Garden with Grace

"I hope that while so many people are out smelling the flowers, someone is taking the time to plant some." ~H.Rappaport


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Gifts from the Garden

One of my favorite things about being a gardener is being able to share this hobby with friends. Whether it be offering results of a successful harvest, sharing plant cuttings and divisions, or other items from the garden, I feel that such ‘treasures’ or gifts from the garden are much more personal and heartfelt than anything that can be bought in a store.

Over the past few years, I’ve spent a lot of time documenting the flowers and visitors (mostly birds and insects) to our garden through my photography. The more I practice with my camera, the more I realize that the lens is a good way to share how I see and experience Mother Nature. Having the camera in my hand also makes me slow down to look for things that I normally would notice – for example, the fuzziness of a bumblebee.

Last year, I sifted through hundreds of images to create a package of note cards to share our garden in a new way with some of my friends. As far as I can tell, they were appreciated and I’m starting to get comments (and not so subtle hints) about certain images I’ve shared on social media in 2018 that could be good candidates for my next batch of cards. (I’m both flattered and a little intimidated by this feedback!)

 

The photos took hours to pull together – after all, it was hard to find just a few favorites. I also added quotes to the back of each card to correspond with the photo. Here are a few examples:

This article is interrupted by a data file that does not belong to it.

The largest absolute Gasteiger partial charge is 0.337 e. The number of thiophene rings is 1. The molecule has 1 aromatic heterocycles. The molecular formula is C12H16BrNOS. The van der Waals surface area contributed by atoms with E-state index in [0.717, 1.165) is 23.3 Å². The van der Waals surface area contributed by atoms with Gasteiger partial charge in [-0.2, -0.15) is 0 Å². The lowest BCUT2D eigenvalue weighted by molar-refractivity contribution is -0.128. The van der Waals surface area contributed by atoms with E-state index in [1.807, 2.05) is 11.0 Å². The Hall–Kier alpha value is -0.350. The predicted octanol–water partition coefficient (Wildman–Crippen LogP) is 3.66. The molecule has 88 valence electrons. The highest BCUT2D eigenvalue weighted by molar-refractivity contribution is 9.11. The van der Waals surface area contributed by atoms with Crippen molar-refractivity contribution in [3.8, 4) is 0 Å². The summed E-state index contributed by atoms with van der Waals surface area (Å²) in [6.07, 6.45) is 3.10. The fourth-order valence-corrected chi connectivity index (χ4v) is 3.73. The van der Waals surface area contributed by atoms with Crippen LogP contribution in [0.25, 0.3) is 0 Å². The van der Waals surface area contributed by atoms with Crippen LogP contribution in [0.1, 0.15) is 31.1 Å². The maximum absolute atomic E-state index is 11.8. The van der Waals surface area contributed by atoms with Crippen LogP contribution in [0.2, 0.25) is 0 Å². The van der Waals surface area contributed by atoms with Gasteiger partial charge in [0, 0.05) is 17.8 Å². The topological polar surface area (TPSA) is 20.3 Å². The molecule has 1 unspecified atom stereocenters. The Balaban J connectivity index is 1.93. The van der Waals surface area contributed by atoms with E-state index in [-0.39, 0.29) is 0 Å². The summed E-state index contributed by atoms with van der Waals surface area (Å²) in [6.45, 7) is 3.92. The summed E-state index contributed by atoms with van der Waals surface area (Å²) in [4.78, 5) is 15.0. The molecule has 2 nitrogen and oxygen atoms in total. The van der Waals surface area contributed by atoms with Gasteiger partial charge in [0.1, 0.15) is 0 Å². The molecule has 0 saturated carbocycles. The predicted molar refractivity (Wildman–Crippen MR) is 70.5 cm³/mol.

Finding appropriate quotes definitely took more time, but was a fun research project. Especially when looking for good thoughts about dragonflies – I was surprised that there really aren’t any inspirational quotes about this beautiful insect, so I’m always looking for new ones – feel free to leave a comment on this post to share your favorites with me.

With the 2018 holiday season quickly approaching, I’m thinking about doing another set for this year, but plan to focus on a theme – such as hummingbirds. I’m confident that I’ve successfully captured some unique shots of these favorite summer residents during 2018. The other option is butterflies – though, I could include both and have a “Winged Things” theme.

In addition to note cards, I’ve also created other treasures from my garden, but they aren’t always for everyone. Sage and rosemary smudge sticks have come in handy as fun gifts to share, especially for friends who need to cleanse their aura. Here’s one of the giant sage sticks I made last year – not fancy but it serves its purpose and put all that sage to good use. (I was surprised to see that it burns quite slowly, like incense.)

 

My big garden gift trial was in 2016 when I created homemade patchouli oil two years ago. I consider this a half success because it takes a long time for the fragrance of the patchouli to cure, so initially, the oil didn’t have the fragrance I was expecting.

When I first created it, the fragrance smelled more green and grassy than the deep ‘hippie’ fragrance one expects from patchouli. Given this and the time and cost involved to buy the right oil, bottles, and to make the labels, this was a one time project. (I still  have a few bottles left over – and it smells better than every…finally! I never realized so few people appreciate the fragrance of patchouli – more often than not, I was offered a “thanks but no thanks” when offering this garden gift.)

So, those are the three garden gifts I’ve created in recent years – note cards, dried herbs, and scented oil. Some people have suggested calendars or framed photos, but I see those items as less personal. When I create a garden gift, I put part of myself into it. How do you give a piece of yourself to others through your garden?

“You give but little when you give of your possessions.

  It is when you give of yourself that you truly give.” 

~Kahlil Gibran, The Prophet


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Plan Now to Attract More Hummingbirds to Your Garden Next Summer